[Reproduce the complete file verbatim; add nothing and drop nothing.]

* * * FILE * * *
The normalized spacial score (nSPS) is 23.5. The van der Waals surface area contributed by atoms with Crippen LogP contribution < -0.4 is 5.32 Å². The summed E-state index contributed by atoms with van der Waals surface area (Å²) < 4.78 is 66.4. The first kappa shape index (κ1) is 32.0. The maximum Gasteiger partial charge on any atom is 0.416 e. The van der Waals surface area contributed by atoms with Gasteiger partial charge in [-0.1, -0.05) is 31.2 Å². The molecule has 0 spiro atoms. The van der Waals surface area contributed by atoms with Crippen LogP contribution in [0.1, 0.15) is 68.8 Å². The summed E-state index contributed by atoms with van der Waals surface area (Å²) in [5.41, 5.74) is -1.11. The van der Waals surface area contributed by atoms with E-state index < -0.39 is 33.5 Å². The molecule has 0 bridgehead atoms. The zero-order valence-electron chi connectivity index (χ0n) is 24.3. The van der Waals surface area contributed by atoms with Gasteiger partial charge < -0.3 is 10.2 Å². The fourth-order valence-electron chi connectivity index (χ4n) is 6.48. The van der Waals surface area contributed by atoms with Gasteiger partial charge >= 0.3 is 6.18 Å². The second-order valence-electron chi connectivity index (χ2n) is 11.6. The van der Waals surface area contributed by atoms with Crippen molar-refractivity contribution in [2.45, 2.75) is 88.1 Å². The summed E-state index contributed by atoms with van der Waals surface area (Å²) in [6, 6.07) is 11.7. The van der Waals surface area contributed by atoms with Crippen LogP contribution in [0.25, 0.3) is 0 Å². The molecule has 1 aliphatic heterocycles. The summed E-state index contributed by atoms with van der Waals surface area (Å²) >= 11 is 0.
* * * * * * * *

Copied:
The normalized spacial score (nSPS) is 23.5. The van der Waals surface area contributed by atoms with Crippen LogP contribution < -0.4 is 5.32 Å². The summed E-state index contributed by atoms with van der Waals surface area (Å²) < 4.78 is 66.4. The first kappa shape index (κ1) is 32.0. The maximum Gasteiger partial charge on any atom is 0.416 e. The van der Waals surface area contributed by atoms with Gasteiger partial charge in [-0.1, -0.05) is 31.2 Å². The molecule has 0 spiro atoms. The van der Waals surface area contributed by atoms with Crippen LogP contribution in [0.1, 0.15) is 68.8 Å². The summed E-state index contributed by atoms with van der Waals surface area (Å²) in [5.41, 5.74) is -1.11. The van der Waals surface area contributed by atoms with E-state index < -0.39 is 33.5 Å². The molecule has 0 bridgehead atoms. The zero-order valence-electron chi connectivity index (χ0n) is 24.3. The van der Waals surface area contributed by atoms with Gasteiger partial charge < -0.3 is 10.2 Å². The fourth-order valence-electron chi connectivity index (χ4n) is 6.48. The van der Waals surface area contributed by atoms with Gasteiger partial charge >= 0.3 is 6.18 Å². The second-order valence-electron chi connectivity index (χ2n) is 11.6. The van der Waals surface area contributed by atoms with Crippen molar-refractivity contribution in [2.45, 2.75) is 88.1 Å². The summed E-state index contributed by atoms with van der Waals surface area (Å²) in [6, 6.07) is 11.7. The van der Waals surface area contributed by atoms with Crippen LogP contribution in [0.25, 0.3) is 0 Å². The molecule has 1 aliphatic heterocycles. The summed E-state index contributed by atoms with van der Waals surface area (Å²) >= 11 is 0.